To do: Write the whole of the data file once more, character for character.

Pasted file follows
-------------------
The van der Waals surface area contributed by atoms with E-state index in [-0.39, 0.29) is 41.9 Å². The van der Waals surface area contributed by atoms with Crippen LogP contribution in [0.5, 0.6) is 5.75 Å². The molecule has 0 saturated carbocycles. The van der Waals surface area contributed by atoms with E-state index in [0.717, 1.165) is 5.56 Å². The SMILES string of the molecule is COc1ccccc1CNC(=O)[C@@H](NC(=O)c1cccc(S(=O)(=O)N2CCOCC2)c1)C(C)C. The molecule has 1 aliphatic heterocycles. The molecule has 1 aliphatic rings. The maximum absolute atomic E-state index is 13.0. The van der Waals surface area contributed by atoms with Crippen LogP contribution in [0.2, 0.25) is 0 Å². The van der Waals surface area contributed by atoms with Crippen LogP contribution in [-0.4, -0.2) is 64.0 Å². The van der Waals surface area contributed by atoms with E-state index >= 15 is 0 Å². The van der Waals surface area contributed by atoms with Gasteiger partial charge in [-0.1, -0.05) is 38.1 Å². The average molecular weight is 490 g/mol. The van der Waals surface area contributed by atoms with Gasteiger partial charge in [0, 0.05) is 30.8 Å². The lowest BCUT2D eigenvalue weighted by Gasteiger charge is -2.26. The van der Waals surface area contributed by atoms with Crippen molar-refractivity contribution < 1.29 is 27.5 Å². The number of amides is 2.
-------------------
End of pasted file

The van der Waals surface area contributed by atoms with E-state index in [-0.39, 0.29) is 41.9 Å². The van der Waals surface area contributed by atoms with Crippen LogP contribution in [0.5, 0.6) is 5.75 Å². The molecule has 0 saturated carbocycles. The van der Waals surface area contributed by atoms with E-state index in [0.717, 1.165) is 5.56 Å². The SMILES string of the molecule is COc1ccccc1CNC(=O)[C@@H](NC(=O)c1cccc(S(=O)(=O)N2CCOCC2)c1)C(C)C. The molecule has 1 aliphatic heterocycles. The molecule has 1 aliphatic rings. The maximum absolute atomic E-state index is 13.0. The van der Waals surface area contributed by atoms with Crippen LogP contribution in [0.2, 0.25) is 0 Å². The van der Waals surface area contributed by atoms with Crippen LogP contribution in [-0.4, -0.2) is 64.0 Å². The van der Waals surface area contributed by atoms with E-state index >= 15 is 0 Å². The van der Waals surface area contributed by atoms with Gasteiger partial charge in [-0.1, -0.05) is 38.1 Å². The average molecular weight is 490 g/mol. The van der Waals surface area contributed by atoms with Gasteiger partial charge in [0, 0.05) is 30.8 Å². The lowest BCUT2D eigenvalue weighted by Gasteiger charge is -2.26. The van der Waals surface area contributed by atoms with Crippen molar-refractivity contribution < 1.29 is 27.5 Å². The number of amides is 2.